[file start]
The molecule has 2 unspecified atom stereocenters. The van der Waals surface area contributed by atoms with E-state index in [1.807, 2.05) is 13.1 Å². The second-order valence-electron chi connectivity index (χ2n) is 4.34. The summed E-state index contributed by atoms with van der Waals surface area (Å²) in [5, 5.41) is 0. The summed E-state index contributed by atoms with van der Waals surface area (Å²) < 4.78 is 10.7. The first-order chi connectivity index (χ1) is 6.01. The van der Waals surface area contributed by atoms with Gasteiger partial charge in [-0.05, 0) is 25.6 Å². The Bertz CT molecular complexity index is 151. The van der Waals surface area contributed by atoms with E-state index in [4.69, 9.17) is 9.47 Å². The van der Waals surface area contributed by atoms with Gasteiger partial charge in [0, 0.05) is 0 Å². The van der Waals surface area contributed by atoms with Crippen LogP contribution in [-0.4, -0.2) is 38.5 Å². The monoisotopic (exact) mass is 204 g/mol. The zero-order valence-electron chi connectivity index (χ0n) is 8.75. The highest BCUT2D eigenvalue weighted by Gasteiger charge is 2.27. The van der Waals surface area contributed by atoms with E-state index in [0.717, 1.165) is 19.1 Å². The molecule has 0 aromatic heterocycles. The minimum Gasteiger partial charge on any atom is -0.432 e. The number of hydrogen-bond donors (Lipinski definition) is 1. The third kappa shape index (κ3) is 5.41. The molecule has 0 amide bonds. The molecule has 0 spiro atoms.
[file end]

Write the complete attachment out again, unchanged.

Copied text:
The molecule has 2 unspecified atom stereocenters. The van der Waals surface area contributed by atoms with E-state index in [1.807, 2.05) is 13.1 Å². The second-order valence-electron chi connectivity index (χ2n) is 4.34. The summed E-state index contributed by atoms with van der Waals surface area (Å²) in [5, 5.41) is 0. The summed E-state index contributed by atoms with van der Waals surface area (Å²) < 4.78 is 10.7. The first-order chi connectivity index (χ1) is 6.01. The van der Waals surface area contributed by atoms with Gasteiger partial charge in [-0.05, 0) is 25.6 Å². The Bertz CT molecular complexity index is 151. The van der Waals surface area contributed by atoms with E-state index in [4.69, 9.17) is 9.47 Å². The van der Waals surface area contributed by atoms with Gasteiger partial charge in [0, 0.05) is 0 Å². The van der Waals surface area contributed by atoms with Crippen LogP contribution in [-0.4, -0.2) is 38.5 Å². The monoisotopic (exact) mass is 204 g/mol. The zero-order valence-electron chi connectivity index (χ0n) is 8.75. The highest BCUT2D eigenvalue weighted by Gasteiger charge is 2.27. The van der Waals surface area contributed by atoms with E-state index in [0.717, 1.165) is 19.1 Å². The molecule has 0 aromatic heterocycles. The minimum Gasteiger partial charge on any atom is -0.432 e. The number of hydrogen-bond donors (Lipinski definition) is 1. The third kappa shape index (κ3) is 5.41. The molecule has 0 amide bonds. The molecule has 0 spiro atoms.